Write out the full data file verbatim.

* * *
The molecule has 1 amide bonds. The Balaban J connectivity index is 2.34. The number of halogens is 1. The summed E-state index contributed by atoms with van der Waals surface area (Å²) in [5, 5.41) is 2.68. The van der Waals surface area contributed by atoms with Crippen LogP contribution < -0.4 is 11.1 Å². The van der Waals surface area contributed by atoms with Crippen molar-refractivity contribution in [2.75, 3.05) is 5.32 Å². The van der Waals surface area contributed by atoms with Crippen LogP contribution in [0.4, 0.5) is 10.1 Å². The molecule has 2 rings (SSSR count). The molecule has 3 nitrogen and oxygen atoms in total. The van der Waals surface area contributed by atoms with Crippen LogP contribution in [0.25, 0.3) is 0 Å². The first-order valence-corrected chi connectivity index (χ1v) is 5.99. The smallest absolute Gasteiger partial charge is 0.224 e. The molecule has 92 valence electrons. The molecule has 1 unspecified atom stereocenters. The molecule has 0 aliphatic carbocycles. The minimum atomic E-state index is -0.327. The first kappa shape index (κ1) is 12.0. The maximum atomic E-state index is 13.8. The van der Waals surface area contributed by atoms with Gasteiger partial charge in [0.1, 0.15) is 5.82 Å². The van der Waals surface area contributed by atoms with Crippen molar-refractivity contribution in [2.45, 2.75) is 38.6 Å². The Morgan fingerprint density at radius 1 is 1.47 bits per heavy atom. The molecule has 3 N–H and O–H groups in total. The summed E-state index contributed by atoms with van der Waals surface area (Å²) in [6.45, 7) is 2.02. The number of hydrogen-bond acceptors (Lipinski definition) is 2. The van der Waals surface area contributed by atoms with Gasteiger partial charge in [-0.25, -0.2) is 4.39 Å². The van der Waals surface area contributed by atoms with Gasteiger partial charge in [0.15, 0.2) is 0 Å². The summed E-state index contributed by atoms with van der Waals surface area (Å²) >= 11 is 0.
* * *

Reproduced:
The molecule has 1 amide bonds. The Balaban J connectivity index is 2.34. The number of halogens is 1. The summed E-state index contributed by atoms with van der Waals surface area (Å²) in [5, 5.41) is 2.68. The van der Waals surface area contributed by atoms with Crippen LogP contribution < -0.4 is 11.1 Å². The van der Waals surface area contributed by atoms with Crippen molar-refractivity contribution in [2.75, 3.05) is 5.32 Å². The van der Waals surface area contributed by atoms with Crippen LogP contribution in [0.4, 0.5) is 10.1 Å². The molecule has 2 rings (SSSR count). The molecule has 3 nitrogen and oxygen atoms in total. The van der Waals surface area contributed by atoms with Crippen LogP contribution in [0.25, 0.3) is 0 Å². The first-order valence-corrected chi connectivity index (χ1v) is 5.99. The smallest absolute Gasteiger partial charge is 0.224 e. The molecule has 92 valence electrons. The molecule has 1 unspecified atom stereocenters. The molecule has 0 aliphatic carbocycles. The minimum atomic E-state index is -0.327. The first kappa shape index (κ1) is 12.0. The maximum atomic E-state index is 13.8. The van der Waals surface area contributed by atoms with Gasteiger partial charge in [0.1, 0.15) is 5.82 Å². The van der Waals surface area contributed by atoms with Crippen molar-refractivity contribution in [2.45, 2.75) is 38.6 Å². The Morgan fingerprint density at radius 1 is 1.47 bits per heavy atom. The molecule has 3 N–H and O–H groups in total. The summed E-state index contributed by atoms with van der Waals surface area (Å²) in [6.45, 7) is 2.02. The number of hydrogen-bond acceptors (Lipinski definition) is 2. The van der Waals surface area contributed by atoms with Gasteiger partial charge in [-0.25, -0.2) is 4.39 Å². The van der Waals surface area contributed by atoms with Gasteiger partial charge in [0.15, 0.2) is 0 Å². The summed E-state index contributed by atoms with van der Waals surface area (Å²) >= 11 is 0.